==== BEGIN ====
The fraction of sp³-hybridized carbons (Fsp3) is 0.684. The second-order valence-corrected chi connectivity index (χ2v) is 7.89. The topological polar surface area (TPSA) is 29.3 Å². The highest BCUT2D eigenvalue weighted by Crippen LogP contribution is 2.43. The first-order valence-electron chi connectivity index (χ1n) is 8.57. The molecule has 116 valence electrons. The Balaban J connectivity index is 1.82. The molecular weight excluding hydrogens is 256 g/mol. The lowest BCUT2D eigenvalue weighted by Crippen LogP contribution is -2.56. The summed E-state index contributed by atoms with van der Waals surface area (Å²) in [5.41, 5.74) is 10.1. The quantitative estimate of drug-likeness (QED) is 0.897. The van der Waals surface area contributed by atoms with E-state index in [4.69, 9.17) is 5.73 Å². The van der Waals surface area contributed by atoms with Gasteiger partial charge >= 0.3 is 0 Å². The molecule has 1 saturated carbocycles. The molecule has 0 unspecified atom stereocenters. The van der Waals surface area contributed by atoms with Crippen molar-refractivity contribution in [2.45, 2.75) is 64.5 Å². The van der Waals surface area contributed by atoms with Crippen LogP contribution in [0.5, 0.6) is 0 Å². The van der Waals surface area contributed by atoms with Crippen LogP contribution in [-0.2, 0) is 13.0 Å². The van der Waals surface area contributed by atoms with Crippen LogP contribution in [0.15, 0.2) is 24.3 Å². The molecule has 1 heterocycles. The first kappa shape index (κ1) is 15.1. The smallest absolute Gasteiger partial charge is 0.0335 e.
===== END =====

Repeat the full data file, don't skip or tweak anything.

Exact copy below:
The fraction of sp³-hybridized carbons (Fsp3) is 0.684. The second-order valence-corrected chi connectivity index (χ2v) is 7.89. The topological polar surface area (TPSA) is 29.3 Å². The highest BCUT2D eigenvalue weighted by Crippen LogP contribution is 2.43. The first-order valence-electron chi connectivity index (χ1n) is 8.57. The molecule has 116 valence electrons. The Balaban J connectivity index is 1.82. The molecular weight excluding hydrogens is 256 g/mol. The lowest BCUT2D eigenvalue weighted by Crippen LogP contribution is -2.56. The summed E-state index contributed by atoms with van der Waals surface area (Å²) in [5.41, 5.74) is 10.1. The quantitative estimate of drug-likeness (QED) is 0.897. The van der Waals surface area contributed by atoms with E-state index in [4.69, 9.17) is 5.73 Å². The van der Waals surface area contributed by atoms with Gasteiger partial charge >= 0.3 is 0 Å². The molecule has 1 saturated carbocycles. The molecule has 0 unspecified atom stereocenters. The van der Waals surface area contributed by atoms with Crippen molar-refractivity contribution in [2.45, 2.75) is 64.5 Å². The van der Waals surface area contributed by atoms with Crippen LogP contribution in [0.5, 0.6) is 0 Å². The van der Waals surface area contributed by atoms with Crippen LogP contribution in [-0.2, 0) is 13.0 Å². The van der Waals surface area contributed by atoms with Crippen LogP contribution in [0.15, 0.2) is 24.3 Å². The molecule has 1 heterocycles. The first kappa shape index (κ1) is 15.1. The smallest absolute Gasteiger partial charge is 0.0335 e.